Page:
Wrapping Up the Green Sports Alliance Summit 2015 with Green Sports Alliance’s Dr. Allen Hershkowitz

September 28, 2015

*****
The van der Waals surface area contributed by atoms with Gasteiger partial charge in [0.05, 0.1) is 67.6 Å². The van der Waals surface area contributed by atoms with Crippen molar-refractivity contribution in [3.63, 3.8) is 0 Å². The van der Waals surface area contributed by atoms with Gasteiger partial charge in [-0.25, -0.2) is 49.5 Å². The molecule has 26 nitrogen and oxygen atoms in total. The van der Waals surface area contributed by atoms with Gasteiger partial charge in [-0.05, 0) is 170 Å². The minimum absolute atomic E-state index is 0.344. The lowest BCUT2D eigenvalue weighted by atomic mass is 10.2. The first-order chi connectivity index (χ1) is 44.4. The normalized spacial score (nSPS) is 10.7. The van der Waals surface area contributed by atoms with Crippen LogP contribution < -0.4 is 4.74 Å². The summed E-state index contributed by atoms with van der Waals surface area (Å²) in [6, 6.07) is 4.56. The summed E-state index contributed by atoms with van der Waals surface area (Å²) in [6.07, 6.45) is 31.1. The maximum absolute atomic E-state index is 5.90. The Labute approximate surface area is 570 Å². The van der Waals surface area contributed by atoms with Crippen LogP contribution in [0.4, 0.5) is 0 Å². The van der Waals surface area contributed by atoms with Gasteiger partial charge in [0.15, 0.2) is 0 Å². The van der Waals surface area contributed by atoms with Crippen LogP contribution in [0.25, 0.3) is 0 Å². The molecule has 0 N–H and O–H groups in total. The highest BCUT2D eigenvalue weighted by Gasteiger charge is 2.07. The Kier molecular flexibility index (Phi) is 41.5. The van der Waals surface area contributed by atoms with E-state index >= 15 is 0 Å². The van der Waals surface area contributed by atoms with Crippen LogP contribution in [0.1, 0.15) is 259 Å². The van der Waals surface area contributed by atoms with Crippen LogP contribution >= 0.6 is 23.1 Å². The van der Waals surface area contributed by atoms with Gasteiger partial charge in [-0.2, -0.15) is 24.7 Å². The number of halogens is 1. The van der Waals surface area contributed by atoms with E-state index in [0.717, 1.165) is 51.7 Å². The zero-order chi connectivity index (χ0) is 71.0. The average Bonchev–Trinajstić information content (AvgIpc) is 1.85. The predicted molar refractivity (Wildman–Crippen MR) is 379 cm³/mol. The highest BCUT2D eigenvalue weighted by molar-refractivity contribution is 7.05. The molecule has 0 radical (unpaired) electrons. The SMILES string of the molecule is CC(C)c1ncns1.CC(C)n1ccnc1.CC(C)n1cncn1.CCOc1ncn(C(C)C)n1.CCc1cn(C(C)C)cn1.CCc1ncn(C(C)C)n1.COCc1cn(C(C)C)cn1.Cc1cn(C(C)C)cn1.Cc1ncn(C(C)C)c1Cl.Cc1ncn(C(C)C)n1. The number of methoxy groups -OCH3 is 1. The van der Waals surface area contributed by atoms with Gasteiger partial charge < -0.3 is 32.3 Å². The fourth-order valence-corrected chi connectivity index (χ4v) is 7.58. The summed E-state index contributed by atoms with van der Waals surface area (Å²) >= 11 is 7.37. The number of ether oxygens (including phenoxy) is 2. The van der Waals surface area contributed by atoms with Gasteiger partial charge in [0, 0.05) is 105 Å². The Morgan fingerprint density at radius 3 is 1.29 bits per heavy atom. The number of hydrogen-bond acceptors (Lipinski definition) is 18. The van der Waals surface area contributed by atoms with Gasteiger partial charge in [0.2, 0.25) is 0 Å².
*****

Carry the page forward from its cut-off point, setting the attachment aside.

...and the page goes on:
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John Shegerian: Welcome to another edition of Green Is Good. This is the Green Sports Alliance edition of Green Is Good radio here in downtown Chicago. Today we are so honored to have with us Allen Hershkowitz. He is the cofounder of the Green Sports Alliance. Welcome to Green Is Good. Allen Hershkowitz: Hey, John. Good to be here. John Shegerian: Years ago – and I can’t even remember how many years ago – you were kind enough to come on this show, Allen. And actually the first time you came on, you talked about the launch of the Green Sports Alliance and what you were doing. For our listeners and viewers who didn’t have the opportunity to hear that show, which still lives online, but I would like you to share a little bit how you created the Green Sports Alliance with your cofounders and how we got here today. Allen Hershkowitz: Well, now I’m President of the Green Sports Alliance, but for 26 years, I was a senior scientist at the Natural Resources Defense Council. John Shegerian: Right. Allen Hershkowitz: I joined NRDC at the end of 1987, and actually, I just retired at the end of 2014 to become the President of the Green Sports Alliance, which – as you say – is something that I founded. I founded the organization with a colleague named Jason Twill, who worked for Paul Allen. Paul Allen – the cofounder of Microsoft – owned at the time three professional sports teams: the Seattle Seahawks, the Seattle Sounders and the Portland Trailblazers. When I was at NRDC, I developed a program to green sports and entertainment venues under the premise that we need to instigate a cultural shift in the way people think about the planet. Thirteen percent of Americans follow science, 71 percent follow sports. And actually, back when I started developing this kind of work in 2004, 2003, 2004, as you remember the previous administration – the Bush Administration – was trying to confuse people about climate science. The whole issue of climate change was being politicized. John Shegerian: Right. Allen Hershkowitz: So for me the question was, “How do you break through that noise?” John Shegerian: Right. Allen Hershkowitz: How do you actually counter the bully pulpit of the White House on climate science? And it occurred to me that if we could get the Commissioner of Baseball to say that climate change is real, it would be hard for politicians to attack it. Politicians can attack the EPA, but they can’t attack the Commissioner of Baseball or the Commissioner of Hockey or NASCAR. So through friends I made contact with the Commissioner of Baseball, and I started a program. I launched – with Commissioner Selig – Major League Baseball’s Initiative on Sustainable Ballpark Operations. And this was back in 2005. About 10 years ago. John Shegerian: Yeah. Allen Hershkowitz: And it took us two years to really work the whole program out. John Shegerian: Right. Allen Hershkowitz: And then we announced it. Then we developed a similar program for the National Basketball Association. We developed NBA Green. And then because the NBA shares nine arenas with the NHL, we got invited to work with the National Hockey League, and we developed NHL Green. Then, actually I got a call from Billie Jean King and she heard about what we were doing and she said, “Will you work with us on the US Open?” so we developed a greening program for the US Open Tennis Championships, and then we also started to work with Major League Soccer and the NFL and NASCAR. So now we advise all the professional sports leagues, as well as NASCAR and the USTA. But along the way – in 2009 – I got this call from Paul Allen’s office and he said, “We hear what you’re doing with sports leagues. We have three teams from three leagues. Would you come on out and work with us?” I said, “Well, you have three teams from three leagues. I’m also working with the Seattle Mariners – that’s a fourth team from a fourth league. Why don’t we form some kind of professional sports greening coalition?” and he said, “That sounds like a good idea. Come on out.” So about a year after that conversation – we had many meetings throughout the year – we launched with six teams from six leagues the Green Sports Alliance. John Shegerian: Wow. Allen Hershkowitz: And this was launched in March of 2011, and today the Green Sports Alliance is over 300 teams and venues from 20 leagues in 14 countries. And you and I are speaking right now from Chicago where the Green Sports Alliance is hosting its fifth annual summit. It’s the only international conference – it’s the only conference of any kind in the world focused on sustainability in sports. We have here about 800 attendees – Representatives from Major League Baseball, from the NBA, from the National Football League, from NASCAR, from Major League Soccer, from the National Hockey League. Actually, Commissioner Bettman from the NHL was here yesterday. I hope you got a chance to interview him. If you didn’t, I’ll help you get that set up. John Shegerian: I’ll take a rain check on that one. We didn’t get him yesterday night. Allen Hershkowitz: And the idea is that if we could change the operations at venues, if we could get energy efficiency enacted, if we could get energy efficiency audits, if we could reduce the amount of carbon coming out associated with the professional sports, if we could get professional venues to reduce their water use, if we could get them to develop recycling programs for electronic waste, for food waste, if we could develop food waste composting programs and collect bottles and cans, if we could get them to use smarter chemicals when they do cleaning and, especially, if we can get them to educate fans about environmental stewardship, then we can help instigate a cultural change in the way people think about the planet. And at the same time, when we affect the operations of a venue, we also send a message to the supply chain. John Shegerian: Right. Allen Hershkowitz: So what has happened now over the years, right now all of our members are teams, leagues or venues. But increasingly we have been asked by companies who want to become members of the Green Sports Alliance. ESPN, Kimberly Clark, UPS, BASF, HOK Architectural Firm, Office Depot. I could go on and on. NatureWorks, they want to be members of the Green Sports Alliance. So what we’re doing – the sports industry is a $1.3-trillion industry annually. John Shegerian: Wow. Allen Hershkowitz: Right. And every industry is associated with sports, either as a supplier or a sponsor. The food industry – obviously – the water industry, the transportation industry, the chemical industry, the textile industry, the paper industry – you name it. John Shegerian: The building industry. Allen Hershkowitz: Exactly. So if you can get the sports industry to be sending out environmentally intelligent messages to the supply chain, the supply chain will notice. And it’s not coming from NRDC or Greenpeace. It’s coming from the New York Yankees and the Red Sox or NASCAR, even better, frankly. John Shegerian: Or the heroes of America. Allen Hershkowitz: Exactly. John Shegerian: Brands that influence the next generation and beyond. Allen Hershkowitz: Well, sports spends tens of billions of dollars a year advertising. The commercial market invests tens of billions of dollars a year in advertisements at sports venues and events. Why are they doing that? Obviously, IBM or Toyota or Chevrolet or Wells Fargo are doing this because they think that affiliating with sports will have a market and a cultural influence on the market. John Shegerian: Right. Allen Hershkowitz: Well, why wouldn’t that work for environmental stewardship? John Shegerian: Right. And for our listeners and viewers out there that want to see all the great work you and your colleagues are doing at the Green Sports Alliance, they can go to www.GreenSportsAlliance.org. So we’re here. This is 2015. I’ve been to four out of five of your annual events. I mean, Allen, did you ever dream in 2005, when you started this journey in sports with Bud Selig, that this was how big it would be right now? And even though it’s this big right now, you’re only half a year into your new Presidency. You’re half a year into it. Is this still just the top of the second inning? Allen Hershkowitz: We are very early in the game. John Shegerian: Yeah. Allen Hershkowitz: In fact, I just spent the last month in Europe meeting with the French Ministry of Sport, meeting with the European Soccer Federation – UEFA – meeting with the French Tennis Federation, meeting with the IOC. We have established the Green Sports Alliance in Europe. John Shegerian: Wow. Allen Hershkowitz: We have established a Green Sports Alliance in Australia. We’ve established a Green Sports Alliance in the U.K. We have affiliates. In the U.K., it’s called “BASIS” – the British Association for Sustainable Sport. In Australia, it’s called the “Sports Environment Alliance” because we can’t use the word “green” in Australia because it’s too political. It’s a political party. It’s political jargon. John Shegerian: Got you. Allen Hershkowitz: But basically, we are mobilizing the sports industry around the world on behalf of environmental stewardship. We currently coordinate and collaborate with the largest network of sport industry professionals in the world dedicated to environmental stewardship. John Shegerian: So it’s your thesis then – basically – to take the Green Sports Alliance and continue just to make the tent bigger. Allen Hershkowitz: Well, look, there is a lot of work to be done. There is a lot of work to be done. We have reduced carbon emission by hundreds of millions of pounds. We have set up recycling programs at venues all over the world. We’ve proliferated composting. But there is still a lot of work to be done. Consumer goods packaging, a lot of it is still environmentally ignorant. It’s not recyclable. It’s not compostable. A lot of the cleaning products that are used at sports venues still are toxic and dangerous to use and puts janitors at risk. John Shegerian: Right. Allen Hershkowitz: And also pollutes the environment. John Shegerian: Right. Allen Hershkowitz: A lot of paper products are still not made from recycled content paper. There are still improvements to be made there. Textiles in the sports industry. When you think about apparel, I challenge any of your listeners to walk down any city block for more than 10 minutes before they see some form of sports apparel. John Shegerian: Oh, is this – right. Allen Hershkowitz: Right. And it’s probably going to be shorter than that. John Shegerian: Yeah. Allen Hershkowitz: Whether it’s yoga, a jogging shirt or baseball cap. John Shegerian: It’s the star of society now. Allen Hershkowitz: Right. Well, could you imagine if we changed sports apparel so that it was made in an environmentally intelligent way? Food. The sports industry feeds hundreds of millions of people every year. Well, we just produced and released today a report called “Champions of Game Day Food.” John Shegerian: Right here? Allen Hershkowitz: Right here. Right there. In fact one of your guests I believe you had on the show – Will Witherspoon, a former NFL player. John Shegerian: I did. Yeah. Allen Hershkowitz: Who now runs an environmentally intelligent, grass-fed beef farm. Well, whether you’re a vegetarian or not, we all recognize that people do eat beef, and if they’re going to eat beef, they should eat it in a way. John Shegerian: Shire Gate Farm. Allen Hershkowitz: They should eat it in a way that is not as environmentally damaging. John Shegerian: Right. Allen Hershkowitz: But, in fact, many venues offer vegetarian and vegan options and many venues also offer local and organic options, so we’ve put together a documentation of all those better healthier ecologically intelligent options called “Champions of Game Day Food,” which people can download off of the Green Sports Alliance website for free. John Shegerian: This is downloadable right off of www.GreenSportsAlliance.org. Allen Hershkowitz: Correct. For free. John Shegerian: Wow. Allen Hershkowitz: And there is a lot of information about what the sports industry is doing on that website. Again, if we could change the – if the food industry was a country, it would be the third largest generator of global warming pollution. John Shegerian: Wow. Allen Hershkowitz: And the fact is that the way we produce our food, the way we raise livestock, the way we manage crops and the way we process food is making people sick and it’s undermining the functional integrity of the biosphere. It’s actually making life on Earth more difficult. We have to change the way food is grown and processed. John Shegerian: And also – then – treated after we have extra food. It should not be going into landfills for sure. Allen Hershkowitz: We throw out 100 billion pounds of food waste every year and not even 5 percent of it is recovered for composting. John Shegerian: Come on. Allen Hershkowitz: Right. And a very small fraction of it is recovered for food donations. But here is the good news. The National Hockey League mandates – as a result of their collaboration with us at the Green Sports Alliance – the National Hockey League now mandates that in all of its arenas prepared uneaten food after games must be donated. John Shegerian: Wow. Allen Hershkowitz: Right. So could you imagine if the New York Yankees do it? Actually many Major League Baseball teams do it. More and more food donations are taking place throughout sports and it’s sending a message to other businesses. John Shegerian: So that’s how – really – the GSA gets to move the needle in so many areas of sustainability just like you just outlined with regards to food. Allen Hershkowitz: Absolutely. If the sustainable economy doesn’t exist – and probably there is no one because of your work and your radio show and the work that you do in other areas, you probably know this better than anybody – but if the sustainable economy doesn’t exist, it still has to be built. John Shegerian: Absolutely. Allen Hershkowitz: And it’s going to be built by the private sector. John Shegerian: Absolutely. Allen Hershkowitz: And it’s going to be – I mean, does government have a role to play? Absolutely. Is government stepping up to the plate and playing that role effectively? Absolutely not. In fact, just recently the Supreme Court ruled here in the United States that hazardous mercury emissions and other hazardous pollutants, that the EPA’s regulation of them, they ruled illegal. They’re making it harder. Our House of Representatives and Congress is actually – and again, the GSA is not political so I’m not going get into it. John Shegerian: OK. Allen Hershkowitz: But suffice to say that government is not leading the way on environmental stewardship. John Shegerian: But that void, Allen, leaves – this is still the innovation nation of the world – and that void leaves a tremendous opportunity for the next generation group of young innovators to come in and create solutions for the next billion-dollar project to be made in private industry. Allen Hershkowitz: Right, but we can’t wait for the next generation, we have to do it ourselves right now. John Shegerian: No, you’re right. You’re absolutely right about that. Allen Hershkowitz: The decisions we make now will affect thousands of generations to come after us. John Shegerian: There is no doubt. Allen Hershkowitz: And we have to think of it. I think – I hope – that there will be thousands of generations coming after us. But guess what? Scientists are telling us that if we continue on the path we’re on right now, the temperature of the Earth – if we keep the status quo as it is – the temperature of the Earth will rise six degrees, and if that happens, it will wipe out human life on Earth. John Shegerian: We’re here at – as you say – the fifth annual GSA Annual Convention here in downtown Chicago – and for our listeners that want to learn more about the GSA, they should go to www.GreenSportsAlliance.org – but talk a little bit about why this even has become so important on an annual basis and what can people come and do here now whether you’re a sports team, a vendor, a supplier, any person in the whole ecosystem; why are these events now more important than ever before, and what kind of speakers do you have here, and what kind of workshops do you have here? Allen Hershkowitz: Well, we started with professional sports and now we are working very closely throughout collegiate sports. We work with the Ivy League. The Pac-12 is a member. All schools in the Pac-12, including the Commissioner’s office, are members of the Green Sports Alliance. The Western Collegiate Conference – WCC – is a member of the Green Sports Alliance. The Boy Scouts, which has 693 recreation facilities around the country – including an 80,000-seat stadium in West Virginia – is a member of the Green Sports Alliance. So we’re in colleges. And guess what? We want to go to high schools. We want to go to playgrounds. There are baseball fields or basketball courts in almost every neighborhood. John Shegerian: That’s true. Allen Hershkowitz: Some of those fields are being manicured with chemicals that are not safe. Some of those fields – many of them – do not have recycling infrastructure. The potential to influence the culture and infrastructure of the United States – sports teams are now begging for composting infrastructure because sports teams are forced to throw out food waste that can be composted because their local municipality doesn’t have a composting infrastructure available to them. John Shegerian: Wow. Allen Hershkowitz: Every year, Major League Baseball – because of our work with them they started something called the “Green Glove Award.” What is the most environmentally responsible team? And it’s mostly based on recycling and whatnot, and every year they San Francisco Giants were winning it. Why? Because San Francisco has a wonderful recycling infrastructure. So what baseball did to accommodate that was they now have the Green Glove Award by division recognizing that different regions have different infrastructure. The point is that the New York Yankees let the Mayor of New York know and the New York Mets let the Mayor of New York know that they wanted composting infrastructure in New York because they were spending millions of dollars throwing out food waste that they could instead send to a composter at a much lower rate and a much lower ecological profile so why should they be throwing out money? John Shegerian: Right. Allen Hershkowitz: Same thing with recycling. Right now – you know this better than me – plastic is going for at least $600-$700 a ton. Aluminum is going for even more than that right now. If they throw out aluminum bottles or aluminum cans or plastic bottles or plastic cans, they’re throwing out money. John Shegerian: That’s right. Allen Hershkowitz: And if the infrastructure is not there, and if you get the Red Sox complaining and the Dodgers complaining and the Chicago Cubs complaining and the New York Yankees complaining and the Miami Heat complaining, these are very noticeable members of the business community. They’re not Greenpeace, they’re not NRDC, they’re not Environmental Defense Fund. They’re very mainstream business messengers and they’re saying, “It’s hard enough t make a buck these days and you’re forcing us to throw money out,” because what’s normal in Europe – what’s interesting in developing the Green Sports Alliance in Europe is they chuckle at the fact that we celebrate when we set up recycling programs at our venues because in Europe it’s law. They are required by law to have recycling programs. And when we celebrate our carbon reductions at our venues and we publicized it and we put out case studies, they laugh at that, too, and it’s because they are required by law in Europe to reduce their carbon emissions. Actually, the European Soccer Federation – who I was just with last week and actually have to go back next week – they are putting on 51 games for the Eurocup. The Eurocup is the second largest and most important soccer tournament in the world. There is the World Cup, which is run by FIFA, and then there is the Eurocup and there are 51 games. And you know what they’re doing there? We could never do this here, but they are banning private car parking at all 51 games. John Shegerian: Wow. Allen Hershkowitz: You have to either take public transport or shuttle busses because they want to reduce the carbon emissions associated with the game. John Shegerian: Allen, we’re almost out of time for today – unfortunately – but I want you just to share with our listeners and our viewers your vision for the next five years with the GSA. Allen Hershkowitz: Well, we want to have all professional teams in all professional leagues as members. We want to have all colleges as members. We want to start educating high schoolers. John Shegerian: That’s awesome. Allen Hershkowitz: We want to start getting playgrounds to be environmentally healthy. We want to change food. Basically, we want to change the food that parents are able to serve to their children when they go to a ball game. So many parents are now more and more mindful, especially your listeners. John Shegerian: Right. Allen Hershkowitz: Your listeners are really mindful about food. John Shegerian: Right. Allen Hershkowitz: They don’t want to serve their kids chemically saturated fruit, vegetables or processed breads or grains or trans fats or meats saturated with antibiotics. They want to serve their kids healthy food and they do that at home. John Shegerian: Right. Allen Hershkowitz: But then they go to baseball game or a football game or a hockey game or a NASCAR event and they have few options that are healthy and they’re not happy about that. So changing the food profile. And that’s one of the things that we had here. Today, we had Levy, we had Centerplate, we had Arrowmark, we had the major food vendors here for the announcement of the release of this report and they said that this report is going to change what they’re doing at venues. John Shegerian: I see. And Levy came on the show – actually – thanks to your folks and they were great because they talked about how important it is to continue to upgrade their food quality and not only on a national basis but on a regional basis. Allen Hershkowitz: John, think of what sports has already done. Think of Jesse Owens destroying the Hitlerian/Aryan myth. John Shegerian: Jackie Robinson. Allen Hershkowitz: Think of what Jackie Robinson did with race relations. Think of what Billie Jean King did with gender equality. Think of what Muhammad Ali did with the Vietnam War. John Shegerian: That’s right. Allen Hershkowitz: The conscientious objection. Think of Magic Johnson destigmatizing having AIDS. John Shegerian: That’s right. Allen Hershkowitz: Think of Michael Sam coming out as a gay individual and what he’s done for gay marriage. Sports has already changed the world through prominent athletes coming out, and they continue to do that. And now the sports industry is going to change the world for the environment. And I’ll leave you with this one last piece of information. We are coming out next year – we have already written this report on endangered species. There are 153 professional sports teams. Ninety of them share 50 animals as mascots, and of those 50 animals, 31 – three fifths – are in danger of going extinct in the wild. John Shegerian: Wow. Allen Hershkowitz: So we have commitments. Next year, we are going to be releasing a report called “Mascots at Risk” in collaboration with baseball, basketball, hockey, soccer and football. All professional sports teams are coming together to help promote species preservation because the fact is that more than 11,000 sharks are killed every hour. You heard that right. Every hour. More than 250,000 sharks a day are killed for shark fin soup. An elephant is slaughtered every 20 minutes for its ivory. Ninety-seven percent of all the tigers are gone. Ninety percent of all the lions are gone. These are sports mascots. Tigers, lions, elephants, polar bears, bears, sharks, rays, dolphins, marlins – these are sports mascots. The sports industry could help and wants to help save these species from extinction, so one of the next big initiatives of the Green Sports Alliance is a global initiative, and we are working with our partners in Europe, in Australia, in the U.K., in South America to get global attention to the risks. Do we really want it to be the endgame for the tiger? Do we really want it to be the endgame for the lion or the elephant? John Shegerian: No. Not at all. Allen Hershkowitz: Right. John Shegerian: Allen, thank you again for everything you’re doing. Obviously, you’re an inspirational visionary and it’s just such an honor to have you on the show, it’s such an honor to have you as the President of the GSA and also an honor for me, personally, to have you as my friend. Allen Hershkowitz: Well, let me say this, John. I have been doing this work for a long time, and you know what? I can tell you that there are not a lot of people that do what you do. the platforms that you provide, the way that you get the message out – frankly, when we talk about cultural influence and educating people, you are one of the great environmental educators of our time. John Shegerian: Thank you. Allen Hershkowitz: Your radio show is broadcast around the world, and for you to – I mean, we could be doing this work invisibly if it wasn’t for you, so I can’t thank you enough. John Shegerian: Well, this has been an honor. I’m so glad. Green Is Good wants to be a media partner of GSA. Allen Hershkowitz: You are. John Shegerian: From here on in. Allen Hershkowitz: Right. John Shegerian: Because your work is so incredible and the people that you bring together that are collectively changing the world and making the world a better place. It’s just such an honor to be among them and to be able to share and tell their stories on Green Is Good, so thank you so much. For our listeners out there to learn more about Allen and also all you colleagues and what you’re doing at the Green Sports Alliance go to www.GreenSportsAlliance.org and they can sign up, they can learn, they can sign up for your newsletters, they can download these great reports here, like “Champions of Game Day Food,” and get other information because you’re constantly putting out new information and offering resources for everyone to enjoy and learn from. Allen, you’re my friend, but you really are an inspirational visionary and you’re truly living proof that Green Is Good. I thank you for all you do and I thank you for knowing me from the planet at large because you have made the world a great, great place. Allen Hershkowitz: Well, you’re a brother. Thank you so much. John Shegerian: Thank you. Thank you so much.